Elizabeth Briel, Travel Artist


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Why I Can’t Afford Cheap Art Materials

Studio Supplies

Studio table

I’ve always been preoccupied with the materials I use in my paintings and prints.  It’s been such an obsession I’m writing a book about my travels to discover different papers for artwork.

This week I stopped by an art store to replace some painting supplies I’d left in Bangkok.  Past the oils and watercolors I found their acrylic paints. Most were Australian brands I didn’t recognize, followed by a rack of your international standard Windsor & Newton; while they’re a high quality brand, I’m always on the lookout for something more interesting.

“What are your best artists’ grade acrylics and gesso?” I asked the clerk, a hipster in his late 20s with floppy hair and a ready smile.

He motioned to the Windsor & Newton and Australian brands and said, “These are all about the same quality. As for the gesso, well, gesso’s gesso. It’s all the same.”

Er, no it’s not. Student-grade or discount gesso has cheap fillers and an uneven texture I wouldn’t let near the custom-made paper I use for my paintings.

When you’re a student, it’s fine to use student-grade or discounted art supplies. But if you’re selling your work, you can’t afford to buy cheap art supplies.  The artist Kesha Bruce recently discovered her early acrylic paintings have been cracking on collectors’ walls due to the poor quality materials she’d once used.

A professional artist needs to know chemistry as well as the many other skills you don’t learn in art school, like writing press releases. Who knew?

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3 Responses to Why I Can’t Afford Cheap Art Materials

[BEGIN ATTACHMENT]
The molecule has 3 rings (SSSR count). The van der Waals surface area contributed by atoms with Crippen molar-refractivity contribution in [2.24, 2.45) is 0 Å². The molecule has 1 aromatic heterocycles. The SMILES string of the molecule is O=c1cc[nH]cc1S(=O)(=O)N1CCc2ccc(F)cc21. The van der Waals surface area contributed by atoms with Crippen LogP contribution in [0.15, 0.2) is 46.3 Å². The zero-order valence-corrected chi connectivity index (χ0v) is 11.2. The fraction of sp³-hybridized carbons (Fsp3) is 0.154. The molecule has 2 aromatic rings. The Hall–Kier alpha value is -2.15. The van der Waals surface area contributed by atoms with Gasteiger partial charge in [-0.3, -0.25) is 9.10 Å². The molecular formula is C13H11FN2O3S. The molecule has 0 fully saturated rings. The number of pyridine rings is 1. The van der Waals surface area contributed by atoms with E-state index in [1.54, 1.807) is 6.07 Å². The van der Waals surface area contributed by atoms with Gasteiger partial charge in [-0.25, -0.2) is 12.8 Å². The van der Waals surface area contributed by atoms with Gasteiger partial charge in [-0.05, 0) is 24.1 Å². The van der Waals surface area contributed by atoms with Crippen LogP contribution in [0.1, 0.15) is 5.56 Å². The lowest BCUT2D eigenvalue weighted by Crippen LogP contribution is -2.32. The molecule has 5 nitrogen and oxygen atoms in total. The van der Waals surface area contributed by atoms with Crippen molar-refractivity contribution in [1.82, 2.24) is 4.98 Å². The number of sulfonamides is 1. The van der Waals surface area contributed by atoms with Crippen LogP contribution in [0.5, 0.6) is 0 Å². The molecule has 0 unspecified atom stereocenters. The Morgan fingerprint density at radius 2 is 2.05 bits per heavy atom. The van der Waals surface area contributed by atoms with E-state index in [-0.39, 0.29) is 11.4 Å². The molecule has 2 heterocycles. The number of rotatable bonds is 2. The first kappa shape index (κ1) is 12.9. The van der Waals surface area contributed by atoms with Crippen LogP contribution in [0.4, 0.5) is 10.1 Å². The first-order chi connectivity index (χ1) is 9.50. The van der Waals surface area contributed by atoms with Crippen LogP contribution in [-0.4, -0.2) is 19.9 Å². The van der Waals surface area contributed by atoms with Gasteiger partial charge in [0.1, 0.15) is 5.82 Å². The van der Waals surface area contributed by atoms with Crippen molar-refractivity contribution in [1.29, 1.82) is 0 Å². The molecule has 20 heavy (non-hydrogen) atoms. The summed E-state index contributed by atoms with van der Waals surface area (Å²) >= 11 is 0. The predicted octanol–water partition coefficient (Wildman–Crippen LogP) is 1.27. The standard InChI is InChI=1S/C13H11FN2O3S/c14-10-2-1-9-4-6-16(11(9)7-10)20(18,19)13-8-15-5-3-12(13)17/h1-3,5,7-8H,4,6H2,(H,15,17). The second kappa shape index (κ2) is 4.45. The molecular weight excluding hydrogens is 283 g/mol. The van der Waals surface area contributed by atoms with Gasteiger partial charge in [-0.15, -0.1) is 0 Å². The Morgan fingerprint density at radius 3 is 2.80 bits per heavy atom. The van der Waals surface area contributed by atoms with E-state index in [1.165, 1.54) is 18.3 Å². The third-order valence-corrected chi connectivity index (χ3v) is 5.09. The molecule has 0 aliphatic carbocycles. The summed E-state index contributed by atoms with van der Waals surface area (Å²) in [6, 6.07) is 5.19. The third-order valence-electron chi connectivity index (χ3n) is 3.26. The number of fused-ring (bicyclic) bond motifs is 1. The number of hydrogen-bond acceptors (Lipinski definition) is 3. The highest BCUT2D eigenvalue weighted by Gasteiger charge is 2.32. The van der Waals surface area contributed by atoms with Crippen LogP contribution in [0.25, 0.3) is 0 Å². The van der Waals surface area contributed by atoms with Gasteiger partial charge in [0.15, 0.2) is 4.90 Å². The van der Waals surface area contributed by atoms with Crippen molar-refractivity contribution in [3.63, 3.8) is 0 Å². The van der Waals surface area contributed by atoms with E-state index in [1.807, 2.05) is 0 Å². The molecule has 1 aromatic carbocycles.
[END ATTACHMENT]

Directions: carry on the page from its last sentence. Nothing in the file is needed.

1. Edward G. Nilges says:

    That was certainly my experience. I found a roll of the best linen and stretched an 8′ by 8′ canvas in Mom’s basement back in the day. The irregularity of the linen created a deep space and my little brother said, cool, it looks like you can walk inside the painting.

    However, Mom was kinda stuck with a white elephant.

    At the Art Institute, I overheard my fellow students saying to our teacher “why is that guy so good”? His reply: “he has the money to buy Winsor and Newton sable brushes”.

    Do they have art supply “superstores” in Oz?

  2. Lesley says:

    Good advice. I always wonder about art made from recycled materials or painted on something odd – will it hold up over time?

  3. Elizabeth says:

    @Ed I’ve not found art supply superstores, more the mom-and-pop variety. Re. sable/squirrel/badger brushes, I’ve used them all, and yeah there’s nothing like stroking on oil or watercolor with a soft firm brush that does exactly what you want. But I’m so hard on my brushes I buy basic ones.

    @Lesley Lots of art is made to be ephemeral, but if you’re selling it that’s another matter entirely.